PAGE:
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Bordercross Games

There probably isn’t a premier in all of Canada happier than our very own Gordon Campbell that the wonders of technology have allowed us to teleconference without ever leaving the comfort and security of our offices.

There probably isn’t a premier in all of Canada happier than our very own Gordon Campbell that the wonders of technology have allowed us to teleconference without ever leaving the comfort and security of our offices. Oh sure, unless you have your very own personal supercomputer and blindingly high-speed connection, the whole teleconferencing thing is a bit balky, all herky-jerky motion and dialogue reminiscent of watching a poorly-dubbed, post-war Japanese radiation monster B movie. But it’ll do the job if you happen to be one of those people who won’t, or can’t, travel easily.

Gordo may be one of those people.

Many more of us may also be as the future brave new world unfolds, or, more accurately, gets further interconnected.

Once merely diligent about keeping the threat of homosexual erotica and heavy metal headbangers out of the True North, our historically accommodating border guards have widened their scope and definition of undesirables. I don’t know if they’ve reached the fever pitch of their U.S. counterparts — who have seemingly stretched the profile of terrorist and homeland security threat to include middle-aged blond ski bums with an attitude about taking their shoes off in airports — but they seem to be getting there.

Crossing the border has always been one part terror, one part amusement. When I first “moved” to Canada in 1979, I had to cross the border a lot. I wasn’t really living in Canada. I wasn’t really living in Vermont either. I would have lived in Vermont but I couldn’t fit inside the post office box I’d rented in Burlington, an address of convenience. I was living in Montreal but I was persona non grata , a status I got so used to I listed it on my resume for a number of years and lied about it being an obscure fraternity.

Crossing the border weekly for most of that first year, I managed to become a person known to the border guards. Not known well enough to avoid their questions or have them ask me in for a cup of coffee, but known well enough to arouse their suspicions. At least on the American side.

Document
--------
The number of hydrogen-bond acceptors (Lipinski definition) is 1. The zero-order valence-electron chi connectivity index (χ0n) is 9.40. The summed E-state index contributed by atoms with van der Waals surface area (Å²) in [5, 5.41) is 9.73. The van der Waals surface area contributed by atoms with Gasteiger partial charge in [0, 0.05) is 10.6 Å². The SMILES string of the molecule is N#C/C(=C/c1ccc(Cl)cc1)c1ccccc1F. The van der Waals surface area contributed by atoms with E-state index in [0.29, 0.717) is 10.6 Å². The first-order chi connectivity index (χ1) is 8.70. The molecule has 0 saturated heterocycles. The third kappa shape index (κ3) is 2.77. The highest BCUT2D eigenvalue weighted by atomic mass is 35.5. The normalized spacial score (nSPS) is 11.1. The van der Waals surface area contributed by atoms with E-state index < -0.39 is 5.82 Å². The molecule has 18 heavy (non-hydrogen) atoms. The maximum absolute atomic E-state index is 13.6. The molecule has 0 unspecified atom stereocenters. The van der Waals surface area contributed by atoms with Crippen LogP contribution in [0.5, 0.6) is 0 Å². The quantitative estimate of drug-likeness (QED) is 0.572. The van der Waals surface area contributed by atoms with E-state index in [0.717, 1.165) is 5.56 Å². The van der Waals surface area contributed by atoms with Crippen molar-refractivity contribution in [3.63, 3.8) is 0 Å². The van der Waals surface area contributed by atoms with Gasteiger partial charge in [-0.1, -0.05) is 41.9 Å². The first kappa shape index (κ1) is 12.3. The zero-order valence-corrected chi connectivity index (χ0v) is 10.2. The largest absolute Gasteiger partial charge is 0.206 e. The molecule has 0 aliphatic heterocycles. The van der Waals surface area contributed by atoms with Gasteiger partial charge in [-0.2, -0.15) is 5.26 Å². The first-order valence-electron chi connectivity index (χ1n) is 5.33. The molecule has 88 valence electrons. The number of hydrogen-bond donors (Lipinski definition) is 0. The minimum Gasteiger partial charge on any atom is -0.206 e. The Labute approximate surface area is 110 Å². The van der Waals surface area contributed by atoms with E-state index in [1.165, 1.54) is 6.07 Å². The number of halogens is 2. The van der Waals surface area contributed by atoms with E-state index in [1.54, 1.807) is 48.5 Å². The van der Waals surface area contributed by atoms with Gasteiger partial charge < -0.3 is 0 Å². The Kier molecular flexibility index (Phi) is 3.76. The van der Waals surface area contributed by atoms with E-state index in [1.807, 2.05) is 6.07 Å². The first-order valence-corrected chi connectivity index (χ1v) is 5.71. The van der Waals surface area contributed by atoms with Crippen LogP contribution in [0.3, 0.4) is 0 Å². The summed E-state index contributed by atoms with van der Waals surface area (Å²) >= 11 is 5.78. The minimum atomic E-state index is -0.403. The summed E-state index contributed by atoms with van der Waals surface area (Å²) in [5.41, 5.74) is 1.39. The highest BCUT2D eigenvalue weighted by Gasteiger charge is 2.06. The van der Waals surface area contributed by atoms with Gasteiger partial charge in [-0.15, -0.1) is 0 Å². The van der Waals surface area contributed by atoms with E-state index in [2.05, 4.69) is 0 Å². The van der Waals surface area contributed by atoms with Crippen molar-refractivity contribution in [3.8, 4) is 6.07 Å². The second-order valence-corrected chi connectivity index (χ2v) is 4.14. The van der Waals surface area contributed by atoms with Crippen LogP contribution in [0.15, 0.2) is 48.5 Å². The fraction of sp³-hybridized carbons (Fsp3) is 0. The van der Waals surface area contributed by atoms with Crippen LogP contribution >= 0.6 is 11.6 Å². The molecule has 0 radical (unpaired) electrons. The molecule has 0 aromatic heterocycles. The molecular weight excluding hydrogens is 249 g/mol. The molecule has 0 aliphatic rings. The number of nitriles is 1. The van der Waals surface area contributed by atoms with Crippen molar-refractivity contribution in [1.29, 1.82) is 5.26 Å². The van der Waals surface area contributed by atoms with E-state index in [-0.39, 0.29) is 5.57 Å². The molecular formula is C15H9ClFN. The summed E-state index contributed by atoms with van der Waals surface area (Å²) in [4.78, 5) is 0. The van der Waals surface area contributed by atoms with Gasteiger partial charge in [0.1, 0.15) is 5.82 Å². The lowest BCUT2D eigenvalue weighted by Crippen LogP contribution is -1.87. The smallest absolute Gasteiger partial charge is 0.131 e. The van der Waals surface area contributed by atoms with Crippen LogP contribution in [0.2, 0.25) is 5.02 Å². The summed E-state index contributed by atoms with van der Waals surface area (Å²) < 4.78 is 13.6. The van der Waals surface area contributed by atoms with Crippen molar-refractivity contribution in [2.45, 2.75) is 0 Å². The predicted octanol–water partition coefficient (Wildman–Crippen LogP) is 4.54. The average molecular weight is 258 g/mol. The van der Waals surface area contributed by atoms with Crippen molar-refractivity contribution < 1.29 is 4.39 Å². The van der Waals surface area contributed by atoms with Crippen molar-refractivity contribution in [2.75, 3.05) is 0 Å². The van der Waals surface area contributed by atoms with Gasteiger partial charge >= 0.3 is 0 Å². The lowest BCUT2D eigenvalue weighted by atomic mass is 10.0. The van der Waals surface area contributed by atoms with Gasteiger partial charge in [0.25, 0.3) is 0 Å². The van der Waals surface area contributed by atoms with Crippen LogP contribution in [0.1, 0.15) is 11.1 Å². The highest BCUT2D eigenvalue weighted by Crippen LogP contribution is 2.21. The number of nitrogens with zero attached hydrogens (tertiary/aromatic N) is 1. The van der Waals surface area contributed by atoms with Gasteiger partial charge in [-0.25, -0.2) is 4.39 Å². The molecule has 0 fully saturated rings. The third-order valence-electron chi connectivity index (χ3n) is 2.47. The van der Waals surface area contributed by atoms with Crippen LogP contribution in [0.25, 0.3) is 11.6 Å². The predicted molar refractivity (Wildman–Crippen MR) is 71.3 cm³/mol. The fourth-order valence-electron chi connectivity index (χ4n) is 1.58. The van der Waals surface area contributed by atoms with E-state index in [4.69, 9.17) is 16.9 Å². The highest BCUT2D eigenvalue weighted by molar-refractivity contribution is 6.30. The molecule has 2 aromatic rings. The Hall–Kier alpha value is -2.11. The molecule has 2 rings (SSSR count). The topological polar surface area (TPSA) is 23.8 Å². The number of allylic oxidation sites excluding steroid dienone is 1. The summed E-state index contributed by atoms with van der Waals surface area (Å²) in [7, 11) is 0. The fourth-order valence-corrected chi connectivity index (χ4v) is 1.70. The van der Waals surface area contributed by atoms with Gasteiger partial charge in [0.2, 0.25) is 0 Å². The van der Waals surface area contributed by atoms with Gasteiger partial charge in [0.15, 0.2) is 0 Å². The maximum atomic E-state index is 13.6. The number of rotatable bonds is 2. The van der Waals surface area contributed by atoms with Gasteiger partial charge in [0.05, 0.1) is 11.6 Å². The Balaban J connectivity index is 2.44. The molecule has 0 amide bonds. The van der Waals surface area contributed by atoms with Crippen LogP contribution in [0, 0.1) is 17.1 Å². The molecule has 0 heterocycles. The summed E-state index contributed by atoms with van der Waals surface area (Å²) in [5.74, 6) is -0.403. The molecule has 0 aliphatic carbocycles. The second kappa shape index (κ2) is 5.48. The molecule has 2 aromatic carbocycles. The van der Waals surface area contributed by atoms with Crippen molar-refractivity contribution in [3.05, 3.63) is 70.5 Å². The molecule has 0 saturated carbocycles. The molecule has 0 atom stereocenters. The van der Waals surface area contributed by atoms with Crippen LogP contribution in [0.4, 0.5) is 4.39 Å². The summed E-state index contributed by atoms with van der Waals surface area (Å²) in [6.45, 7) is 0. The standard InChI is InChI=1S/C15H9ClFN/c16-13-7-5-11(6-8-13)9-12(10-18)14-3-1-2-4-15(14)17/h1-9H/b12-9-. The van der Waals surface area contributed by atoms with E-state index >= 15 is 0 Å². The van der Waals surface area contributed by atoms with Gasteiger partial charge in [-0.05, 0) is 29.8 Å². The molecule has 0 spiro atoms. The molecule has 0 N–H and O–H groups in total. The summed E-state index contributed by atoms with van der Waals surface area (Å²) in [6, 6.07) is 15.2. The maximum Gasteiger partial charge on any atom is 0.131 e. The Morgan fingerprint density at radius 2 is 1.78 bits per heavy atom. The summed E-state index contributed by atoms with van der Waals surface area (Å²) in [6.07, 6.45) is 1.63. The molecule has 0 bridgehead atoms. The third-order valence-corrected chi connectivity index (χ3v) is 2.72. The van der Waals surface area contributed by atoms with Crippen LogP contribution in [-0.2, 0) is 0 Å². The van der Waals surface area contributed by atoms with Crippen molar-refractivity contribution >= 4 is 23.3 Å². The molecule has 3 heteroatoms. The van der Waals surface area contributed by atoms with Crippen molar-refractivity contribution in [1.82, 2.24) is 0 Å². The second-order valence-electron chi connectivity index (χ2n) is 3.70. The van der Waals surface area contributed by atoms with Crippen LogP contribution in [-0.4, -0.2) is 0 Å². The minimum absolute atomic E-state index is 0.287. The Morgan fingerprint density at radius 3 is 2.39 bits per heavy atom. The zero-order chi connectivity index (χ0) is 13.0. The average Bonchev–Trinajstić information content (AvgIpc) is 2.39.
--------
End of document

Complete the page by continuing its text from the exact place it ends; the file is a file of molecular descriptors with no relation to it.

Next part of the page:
The U.S. border guards seemed to take it personally that I was spending so much time in Canada… in the winter, not that Montreal’s winter is measurably more severe than Burlington’s but most of the border guards seemed to be from places other than Vermont and, in all probability, hated the fact they were posted on the U.S.-Canadian border instead of the U.S.-Mexican border where the chance to draw their weapon was much higher. No one was sneaking across the border from Canada. All the Canadians were trying to sneak back into Canada with their treasure of contraband dairy, cheap smokes and cheaper liquor.

That pretty much left me odd man out. I got used to their surly attitude, their insinuations that I was up to something and it was only a matter of time before they figured out what it was and ended my traitorous ways. I got so used to having my car — an asthmatic ’68 Volkswagen squareback — searched it became something of a game. They’d open the back and root around the various tools and spare parts so integral to travel by VW, they’d check under the fold-up rear seat, ever hopeful of finding a sprouting marijuana seed so they could bust me for both possession and cultivation, they’d occasionally pry off the door liners to make sure I wasn’t smuggling California oranges back into the country and, of course, they’d pat me down when I treated the whole thing with practiced nonchalance.